Recall that is defined to be

.

Let

.

The way to understand is to look at the following 4-covariant tensor

.

As can be seen, the components of are .

We first obtain the following result.

Theorem 1. The curvature tensor satisfies the following property.

*Proof*.

The proof relies on the definition of the 4-covariant tensor above. To be precise, one has

and

.

Since

then . This comes from the definition of curvature tensor and the fact that

.

Similarly, for the latter case, one can argue as follows

.

We now use the fact that is a metric connection. Indeed,

Thus

Hence

.

The above identity also holds if we replace by a vector field . Thus

which implies

.

Therefore, .

Corollary 1. and .

Theorem 2 (the first Bianchi identity). The curvature tensor satisfies the following property.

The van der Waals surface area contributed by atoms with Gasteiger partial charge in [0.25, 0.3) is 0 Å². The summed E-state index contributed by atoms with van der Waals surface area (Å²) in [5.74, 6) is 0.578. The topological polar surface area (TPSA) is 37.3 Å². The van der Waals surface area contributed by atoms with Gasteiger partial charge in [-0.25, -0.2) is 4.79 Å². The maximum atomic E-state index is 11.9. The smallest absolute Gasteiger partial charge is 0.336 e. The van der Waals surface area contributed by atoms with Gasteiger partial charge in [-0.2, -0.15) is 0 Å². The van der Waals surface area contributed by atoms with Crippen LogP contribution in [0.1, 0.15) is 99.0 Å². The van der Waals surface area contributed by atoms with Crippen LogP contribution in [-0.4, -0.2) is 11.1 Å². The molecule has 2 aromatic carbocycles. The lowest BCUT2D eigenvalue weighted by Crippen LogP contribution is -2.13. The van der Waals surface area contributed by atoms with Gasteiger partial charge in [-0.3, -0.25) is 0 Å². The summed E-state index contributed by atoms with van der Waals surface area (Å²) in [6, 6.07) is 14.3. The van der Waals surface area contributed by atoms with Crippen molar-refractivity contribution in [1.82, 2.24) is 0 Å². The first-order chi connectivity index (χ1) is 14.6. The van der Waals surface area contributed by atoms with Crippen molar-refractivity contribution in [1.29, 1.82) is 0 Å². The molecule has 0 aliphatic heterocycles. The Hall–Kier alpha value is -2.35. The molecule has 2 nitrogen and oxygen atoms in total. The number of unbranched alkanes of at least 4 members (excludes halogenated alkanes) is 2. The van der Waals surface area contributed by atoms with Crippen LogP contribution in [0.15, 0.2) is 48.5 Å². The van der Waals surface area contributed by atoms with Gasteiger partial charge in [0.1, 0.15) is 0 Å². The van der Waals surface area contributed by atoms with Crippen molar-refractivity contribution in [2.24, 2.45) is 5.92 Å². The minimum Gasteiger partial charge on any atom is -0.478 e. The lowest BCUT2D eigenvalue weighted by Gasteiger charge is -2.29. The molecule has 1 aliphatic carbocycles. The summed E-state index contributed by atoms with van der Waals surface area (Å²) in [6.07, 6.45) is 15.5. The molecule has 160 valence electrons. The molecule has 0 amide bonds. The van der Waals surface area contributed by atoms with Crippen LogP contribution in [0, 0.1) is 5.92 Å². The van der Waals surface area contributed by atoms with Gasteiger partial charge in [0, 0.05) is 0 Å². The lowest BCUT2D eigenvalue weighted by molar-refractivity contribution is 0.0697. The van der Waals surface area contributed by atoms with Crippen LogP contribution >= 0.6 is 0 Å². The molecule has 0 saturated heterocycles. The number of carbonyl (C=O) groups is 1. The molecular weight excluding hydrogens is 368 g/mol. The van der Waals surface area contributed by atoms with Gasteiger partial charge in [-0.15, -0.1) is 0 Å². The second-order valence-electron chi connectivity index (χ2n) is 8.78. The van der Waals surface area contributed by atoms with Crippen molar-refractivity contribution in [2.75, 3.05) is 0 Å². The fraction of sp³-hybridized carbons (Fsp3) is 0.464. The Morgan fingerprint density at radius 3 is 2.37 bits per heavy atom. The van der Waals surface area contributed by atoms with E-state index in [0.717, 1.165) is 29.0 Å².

*Proof*. Since

then

.

Similarly,

.

Since is torsion free, one gets

.

As a consequence,

.

Now

which implies

.

If we change by , by we then obtain

which implies, by using Theorem 1,

.

Corollary 2. .

Corollary 3. Followed from the proof of Theorem 2, by pairing with to the both sides one has.

Theorem 3. The curvature tensor satisfies the following property.

*Proof*. By the first Bianchi indentity,

which implies

.

Thus

.

Similarly, by changing , , and one gets

.

Hence by using Theorem 1.

Theorem 4 (the second Bianchi identity). The curvature tensor satisfies the following property.

*Proof*. One can use the normal coordinates in order to simplify the calculation. Indeed, normal coordinates tell us at a given point that

and

for all , , . Thus,

which implies

Hence

which implies

.

Similarly, we can write down and . Summing up we get the desired result.